‘Productivity’ is a word that makes me (and other introverts/HSPs) squirm a little. I like to keep it at arm’s length…
Not because I don’t think it’s good to be productive, don’t get me wrong. I mean, I love working hard and getting stuff done.
But because it has become a bit of a cultural obsession; an obsession which often completely misses the point. Many times we focus on productivity itself. The doing more and becoming more efficient and like machines we are striving to be productive for productive’s sake.
The Distraction of Productivity
This can ironically distract us from what I believe productivity is really about: creating space and time around the edges for life to thrive.
You don’t have to look far online to find people offering all the solutions under the sun to keep you productive and focussed. But most of us don’t need advice on how to become more productive or tools to help us become more efficient.
I’ve been thinking about this word, ‘productivity’ a lot. This is partly inspired by a series of interviews Michael Hyatt conducted recently. He spoke to experts to look at aspects of productivity such as focus, sleep and energy, and getting things done.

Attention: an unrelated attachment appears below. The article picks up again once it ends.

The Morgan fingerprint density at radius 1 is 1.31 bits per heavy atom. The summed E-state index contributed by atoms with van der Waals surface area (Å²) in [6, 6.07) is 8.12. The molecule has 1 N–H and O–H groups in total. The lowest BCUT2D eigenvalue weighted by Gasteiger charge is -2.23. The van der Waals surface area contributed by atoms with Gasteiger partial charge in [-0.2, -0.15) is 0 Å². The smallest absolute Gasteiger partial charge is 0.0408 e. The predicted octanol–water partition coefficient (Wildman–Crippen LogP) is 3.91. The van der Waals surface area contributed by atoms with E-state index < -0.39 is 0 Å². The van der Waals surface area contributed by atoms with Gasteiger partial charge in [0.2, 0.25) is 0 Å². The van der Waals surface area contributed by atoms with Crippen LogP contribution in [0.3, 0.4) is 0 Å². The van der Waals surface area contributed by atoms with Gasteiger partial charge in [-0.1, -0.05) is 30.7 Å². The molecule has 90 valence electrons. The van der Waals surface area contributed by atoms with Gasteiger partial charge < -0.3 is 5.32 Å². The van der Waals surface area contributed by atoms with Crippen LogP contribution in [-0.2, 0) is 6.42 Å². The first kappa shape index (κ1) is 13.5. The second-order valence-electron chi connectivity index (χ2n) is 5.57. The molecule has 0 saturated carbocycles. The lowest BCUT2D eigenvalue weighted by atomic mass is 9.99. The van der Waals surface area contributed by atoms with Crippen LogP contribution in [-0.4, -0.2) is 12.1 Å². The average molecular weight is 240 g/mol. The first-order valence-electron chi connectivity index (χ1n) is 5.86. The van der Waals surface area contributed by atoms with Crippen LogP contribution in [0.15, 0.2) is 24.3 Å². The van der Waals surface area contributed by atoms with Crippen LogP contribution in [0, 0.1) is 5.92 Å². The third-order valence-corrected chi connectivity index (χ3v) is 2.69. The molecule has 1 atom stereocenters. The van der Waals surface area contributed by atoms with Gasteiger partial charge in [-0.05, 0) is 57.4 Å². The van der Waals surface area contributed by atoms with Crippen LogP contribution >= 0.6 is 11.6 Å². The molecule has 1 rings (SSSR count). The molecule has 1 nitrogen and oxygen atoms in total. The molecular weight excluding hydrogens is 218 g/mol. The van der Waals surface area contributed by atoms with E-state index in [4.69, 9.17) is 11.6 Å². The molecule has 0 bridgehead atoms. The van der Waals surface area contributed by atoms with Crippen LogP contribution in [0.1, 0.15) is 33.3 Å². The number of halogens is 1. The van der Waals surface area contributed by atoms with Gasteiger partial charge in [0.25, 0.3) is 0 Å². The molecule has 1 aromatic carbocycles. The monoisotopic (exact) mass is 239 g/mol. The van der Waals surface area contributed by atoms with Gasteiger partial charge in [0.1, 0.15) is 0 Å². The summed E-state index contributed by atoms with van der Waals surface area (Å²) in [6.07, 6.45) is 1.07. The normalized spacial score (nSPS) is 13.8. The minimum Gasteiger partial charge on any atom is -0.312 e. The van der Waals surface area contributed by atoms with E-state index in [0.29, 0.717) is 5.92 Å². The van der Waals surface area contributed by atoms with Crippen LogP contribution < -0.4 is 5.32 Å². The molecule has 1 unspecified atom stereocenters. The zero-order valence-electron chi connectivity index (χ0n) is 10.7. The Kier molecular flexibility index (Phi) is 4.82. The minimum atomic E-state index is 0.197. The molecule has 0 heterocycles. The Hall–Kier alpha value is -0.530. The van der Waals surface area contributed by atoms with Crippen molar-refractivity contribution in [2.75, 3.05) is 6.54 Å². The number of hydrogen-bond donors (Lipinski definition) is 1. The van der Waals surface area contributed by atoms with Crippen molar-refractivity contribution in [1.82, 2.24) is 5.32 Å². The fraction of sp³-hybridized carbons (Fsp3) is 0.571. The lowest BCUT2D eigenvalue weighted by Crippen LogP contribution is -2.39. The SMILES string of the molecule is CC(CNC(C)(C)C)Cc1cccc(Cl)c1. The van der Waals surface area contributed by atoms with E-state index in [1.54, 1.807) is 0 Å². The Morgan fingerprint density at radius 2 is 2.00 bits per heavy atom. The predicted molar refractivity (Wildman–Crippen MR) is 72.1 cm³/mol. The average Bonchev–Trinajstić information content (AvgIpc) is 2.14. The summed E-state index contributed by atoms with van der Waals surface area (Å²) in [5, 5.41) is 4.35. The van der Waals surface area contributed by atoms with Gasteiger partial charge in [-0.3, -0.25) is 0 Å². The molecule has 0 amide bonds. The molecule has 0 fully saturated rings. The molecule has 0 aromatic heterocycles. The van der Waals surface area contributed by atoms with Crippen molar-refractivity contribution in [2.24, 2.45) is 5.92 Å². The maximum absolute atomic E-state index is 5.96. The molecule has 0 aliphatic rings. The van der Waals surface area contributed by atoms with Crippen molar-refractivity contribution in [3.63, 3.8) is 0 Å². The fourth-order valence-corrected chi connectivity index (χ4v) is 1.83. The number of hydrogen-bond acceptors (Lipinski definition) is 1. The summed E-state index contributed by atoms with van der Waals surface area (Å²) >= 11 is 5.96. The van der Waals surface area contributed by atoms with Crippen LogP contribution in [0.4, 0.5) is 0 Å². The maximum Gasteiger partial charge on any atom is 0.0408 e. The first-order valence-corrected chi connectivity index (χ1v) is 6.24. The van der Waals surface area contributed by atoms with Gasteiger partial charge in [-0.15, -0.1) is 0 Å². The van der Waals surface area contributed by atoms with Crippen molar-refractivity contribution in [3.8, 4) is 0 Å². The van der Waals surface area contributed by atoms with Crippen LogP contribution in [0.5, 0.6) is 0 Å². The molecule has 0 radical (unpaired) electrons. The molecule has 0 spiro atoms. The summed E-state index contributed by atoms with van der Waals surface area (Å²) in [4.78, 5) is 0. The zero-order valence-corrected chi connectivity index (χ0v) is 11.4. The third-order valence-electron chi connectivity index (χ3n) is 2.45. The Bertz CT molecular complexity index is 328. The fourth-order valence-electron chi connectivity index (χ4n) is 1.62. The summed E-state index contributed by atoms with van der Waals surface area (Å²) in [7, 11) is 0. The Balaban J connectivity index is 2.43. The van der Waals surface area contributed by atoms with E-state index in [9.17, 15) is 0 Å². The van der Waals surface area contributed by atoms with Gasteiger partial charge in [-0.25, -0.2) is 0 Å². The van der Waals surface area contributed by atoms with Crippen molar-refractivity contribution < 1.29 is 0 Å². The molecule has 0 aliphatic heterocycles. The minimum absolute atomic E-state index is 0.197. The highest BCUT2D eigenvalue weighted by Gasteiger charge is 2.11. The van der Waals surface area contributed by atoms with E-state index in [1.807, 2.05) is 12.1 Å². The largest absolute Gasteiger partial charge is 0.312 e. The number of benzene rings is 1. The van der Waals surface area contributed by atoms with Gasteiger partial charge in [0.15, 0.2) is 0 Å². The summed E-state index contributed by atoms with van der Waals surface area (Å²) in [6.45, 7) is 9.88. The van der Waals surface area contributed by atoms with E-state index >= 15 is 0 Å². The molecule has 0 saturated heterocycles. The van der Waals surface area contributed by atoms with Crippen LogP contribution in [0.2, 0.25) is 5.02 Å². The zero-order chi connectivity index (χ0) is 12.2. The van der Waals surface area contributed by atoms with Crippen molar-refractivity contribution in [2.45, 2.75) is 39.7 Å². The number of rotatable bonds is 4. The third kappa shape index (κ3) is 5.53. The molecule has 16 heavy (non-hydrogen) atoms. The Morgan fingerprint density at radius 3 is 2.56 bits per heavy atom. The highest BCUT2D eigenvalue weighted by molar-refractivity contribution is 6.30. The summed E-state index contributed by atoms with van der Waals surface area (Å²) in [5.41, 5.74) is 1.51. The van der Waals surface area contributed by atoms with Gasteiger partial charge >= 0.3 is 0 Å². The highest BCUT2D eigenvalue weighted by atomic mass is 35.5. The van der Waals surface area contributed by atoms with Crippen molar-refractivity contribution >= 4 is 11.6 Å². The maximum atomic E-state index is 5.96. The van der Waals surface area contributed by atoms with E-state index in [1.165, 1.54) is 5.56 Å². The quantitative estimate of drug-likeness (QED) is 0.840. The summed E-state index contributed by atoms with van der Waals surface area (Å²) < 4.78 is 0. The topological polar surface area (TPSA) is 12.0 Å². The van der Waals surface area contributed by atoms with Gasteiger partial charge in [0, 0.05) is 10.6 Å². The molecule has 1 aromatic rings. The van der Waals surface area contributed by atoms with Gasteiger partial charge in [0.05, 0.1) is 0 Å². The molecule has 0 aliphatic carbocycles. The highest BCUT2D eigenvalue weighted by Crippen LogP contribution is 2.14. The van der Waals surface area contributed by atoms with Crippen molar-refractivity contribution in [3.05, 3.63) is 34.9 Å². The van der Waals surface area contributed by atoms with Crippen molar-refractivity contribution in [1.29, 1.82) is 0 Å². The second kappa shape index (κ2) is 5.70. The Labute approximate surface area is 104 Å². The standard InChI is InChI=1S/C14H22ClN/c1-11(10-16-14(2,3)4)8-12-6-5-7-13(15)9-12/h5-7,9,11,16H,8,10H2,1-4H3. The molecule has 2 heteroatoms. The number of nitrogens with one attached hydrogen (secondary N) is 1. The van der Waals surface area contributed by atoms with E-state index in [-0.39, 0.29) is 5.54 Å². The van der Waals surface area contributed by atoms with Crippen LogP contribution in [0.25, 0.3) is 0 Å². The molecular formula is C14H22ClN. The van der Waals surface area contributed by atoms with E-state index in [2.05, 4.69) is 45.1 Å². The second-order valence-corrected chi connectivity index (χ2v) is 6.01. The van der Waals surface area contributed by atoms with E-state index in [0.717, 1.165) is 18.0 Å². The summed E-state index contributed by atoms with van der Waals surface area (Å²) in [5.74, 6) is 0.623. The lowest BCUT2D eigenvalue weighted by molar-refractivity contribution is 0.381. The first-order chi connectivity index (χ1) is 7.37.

I have a tendency to go on periodic productivity binges. Seasons when I will read books, watch videos, listen to interviews and obsess on new ways to be more productive in my work, life, and creativity. Unfortunately it’s rare that I read or hear what I really need to be told at moments like this…
“Turn this off and go and do what you know you need to do”.
Because the truth is, most of us instinctively know how to be productive. We don’t need to be told, but there is something quite nice about the procrastinatory reward of learning about productivity theories, tools, and techniques. It feels productive yet requires no hard action.
This question has come up again and again for me: Why productivity? To what ends? For what purpose? Where does it stop?
This has encouraged me to step back because when we pour productivity on short term thinking we fail to see the purpose in it all.
If we don’t have a deeper, positive purpose beyond the demands others place on us then we’re on a slippery slope. Welcome the regret, dissatisfaction and burnout.
Embrace The Chaotic Inefficient Madness
I am aware the productivity lens can stealthily infiltrate other areas of life as well. It can influence everything: how we eat, the quality of time we spend with loved ones, how we engage with hobbies, art, culture and community.
Effective productivity gives us the time and space beyond the boundaries to spend with maximum inefficiency, recklessness and guilt-free enjoyment.
The Creation of Abundant Non-Productive Space